Visual Arts: The art of war Full marks for war effort

Stanley Spencer: Bosnian Landscapes and Shipbuilding on the Clyde Imperial War Museum, London

The Imperial War Museum, with all its guns and tanks and aeroplanes, is a kind of war theme-park that tries to bring history alive for bus loads of visiting school children and the few bewildered tourists who stray as far as deepest Kennington. It's an impressive place: full of wartime relics and the machinery of death, but it is also home to one of London's best collections of 20th-century British painting.

The art is tucked away on the second floor, arranged in a series of permanent galleries and an exhibition space devoted to temporary shows plumbed from the collection. The latest of these is "Bosnian Landscapes and Shipbuilding on the Clyde", two distinct and separate bodies of work made by Stanley Spencer in the aftermath of the First and during the Second World War.

Spencer is a popular artist, our closest thing to a national favourite for the 20th century, and yet there is not a single noticeable sign in the museum to alert the public to the exhibition's existence. I spent an hour there yesterday without seeing another soul. It seems a sad and rather shameful waste of the museum's efforts and resources. Sadder still because it's an excellent exhibition.

It's a show in two parts: opening with Travoys Arriving with Wounded at a Dressing Station, the only picture that Spencer painted as an official war artist in the First World War, depicting the wounded arriving at a makeshift hospital in the Macedonian countryside, an event that he remembered from his active service in 1916. It's a formal picture, carefully composed from memory three years later; successful in a documentary way, it lacks the quirky originality that marks Spencer's later work.

In this exhibition Travoys serves as an introduction to the "Bosnian Landscapes", a group of seven pictures painted on Spencer's return to Macedonia in 1922 and presented here as a link between his actual experience of war and the work that was eventually inspired by that experience: namely the Sandham Memorial Chapel at Burghclere.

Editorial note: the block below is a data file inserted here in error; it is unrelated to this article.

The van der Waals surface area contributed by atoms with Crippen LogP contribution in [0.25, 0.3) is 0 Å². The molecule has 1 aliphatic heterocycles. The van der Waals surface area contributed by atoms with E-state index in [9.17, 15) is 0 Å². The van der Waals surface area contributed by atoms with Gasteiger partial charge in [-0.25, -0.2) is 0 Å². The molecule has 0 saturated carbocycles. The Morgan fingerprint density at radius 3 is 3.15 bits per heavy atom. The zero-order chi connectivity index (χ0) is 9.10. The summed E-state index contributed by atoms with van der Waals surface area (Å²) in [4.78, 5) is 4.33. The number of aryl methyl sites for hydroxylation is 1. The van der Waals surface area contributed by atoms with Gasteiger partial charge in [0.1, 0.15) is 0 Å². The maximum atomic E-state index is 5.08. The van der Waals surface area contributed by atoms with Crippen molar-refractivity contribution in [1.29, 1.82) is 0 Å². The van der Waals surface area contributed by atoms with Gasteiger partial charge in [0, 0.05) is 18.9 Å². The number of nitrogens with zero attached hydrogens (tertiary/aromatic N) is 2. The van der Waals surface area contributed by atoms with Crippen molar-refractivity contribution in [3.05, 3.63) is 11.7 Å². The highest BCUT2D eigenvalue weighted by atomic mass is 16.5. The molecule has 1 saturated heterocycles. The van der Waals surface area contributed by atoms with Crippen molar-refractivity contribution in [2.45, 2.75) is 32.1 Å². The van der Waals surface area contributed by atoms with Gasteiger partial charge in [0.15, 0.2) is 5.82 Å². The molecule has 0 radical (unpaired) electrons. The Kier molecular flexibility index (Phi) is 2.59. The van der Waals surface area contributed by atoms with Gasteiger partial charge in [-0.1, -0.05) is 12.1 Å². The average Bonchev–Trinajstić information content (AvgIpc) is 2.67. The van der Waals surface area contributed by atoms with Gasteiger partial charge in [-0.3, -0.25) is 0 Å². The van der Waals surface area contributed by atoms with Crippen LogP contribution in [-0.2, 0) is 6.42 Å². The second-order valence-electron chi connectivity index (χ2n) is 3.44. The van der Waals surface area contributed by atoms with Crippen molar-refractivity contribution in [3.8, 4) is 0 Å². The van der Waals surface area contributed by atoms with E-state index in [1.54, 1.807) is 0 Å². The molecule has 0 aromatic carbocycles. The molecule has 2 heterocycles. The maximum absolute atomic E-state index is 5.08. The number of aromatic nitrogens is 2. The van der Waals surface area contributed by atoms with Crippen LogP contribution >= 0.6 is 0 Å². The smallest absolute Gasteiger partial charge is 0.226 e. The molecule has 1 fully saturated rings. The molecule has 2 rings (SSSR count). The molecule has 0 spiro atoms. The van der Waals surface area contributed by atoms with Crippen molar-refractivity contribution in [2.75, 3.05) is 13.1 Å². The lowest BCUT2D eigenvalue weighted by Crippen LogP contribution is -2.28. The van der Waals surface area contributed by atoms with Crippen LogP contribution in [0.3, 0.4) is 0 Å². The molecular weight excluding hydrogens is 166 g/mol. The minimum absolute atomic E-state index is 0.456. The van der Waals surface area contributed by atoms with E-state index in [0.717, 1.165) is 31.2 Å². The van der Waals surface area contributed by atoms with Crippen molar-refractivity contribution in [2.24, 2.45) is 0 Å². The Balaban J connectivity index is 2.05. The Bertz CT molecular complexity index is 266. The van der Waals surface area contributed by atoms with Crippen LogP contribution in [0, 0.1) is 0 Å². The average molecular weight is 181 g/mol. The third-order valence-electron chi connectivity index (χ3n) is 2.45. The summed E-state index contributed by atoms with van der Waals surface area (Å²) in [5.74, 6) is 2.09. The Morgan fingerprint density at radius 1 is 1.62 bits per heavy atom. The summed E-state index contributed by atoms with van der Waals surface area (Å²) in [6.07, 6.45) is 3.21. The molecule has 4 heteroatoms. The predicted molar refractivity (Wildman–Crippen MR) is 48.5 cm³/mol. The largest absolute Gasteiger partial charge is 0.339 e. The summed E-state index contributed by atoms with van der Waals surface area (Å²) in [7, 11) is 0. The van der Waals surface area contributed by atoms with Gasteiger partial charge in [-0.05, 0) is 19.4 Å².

These landscapes and a couple of early sketches for Burghclere have been borrowed from here and there, but the real reason for this exhibition is a chance for the IWM to show its own holdings of Spencer's work from the second war - a single and, as it turned out, giant commission to record the war effort at home in "Shipbuilding on the Clyde".

Taken together, these eight enormous canvases have a heroic quality that belies the ordinariness of the subject: a community of workers in brown tweed and cloth caps, welding and riveting their way to victory. Among them, hunched in a corner, the figure of Spencer himself: "I like it here," he wrote, "being lost in the jungle of human beings, a rabbit in a vast rabbit warren."

The two parts of this exhibition make perfect sense individually - one painter, two wars - but, as an exhibition of Spencer's work, the effect is a little odd. It's like a sandwich without any filling. The two halves are divided by a gap of 20 years, which in Spencer's case were the years in which he emerged as the painter we know and love: a sexually obsessed eccentric with a highly personal and engaging vision of the world. Here he seems an altogether more conventional figure: it isn't a true picture, but it's a good show none the less.

The Imperial War Museum, Lambeth Road, London SE1 (0171-416 5000) to 26 May

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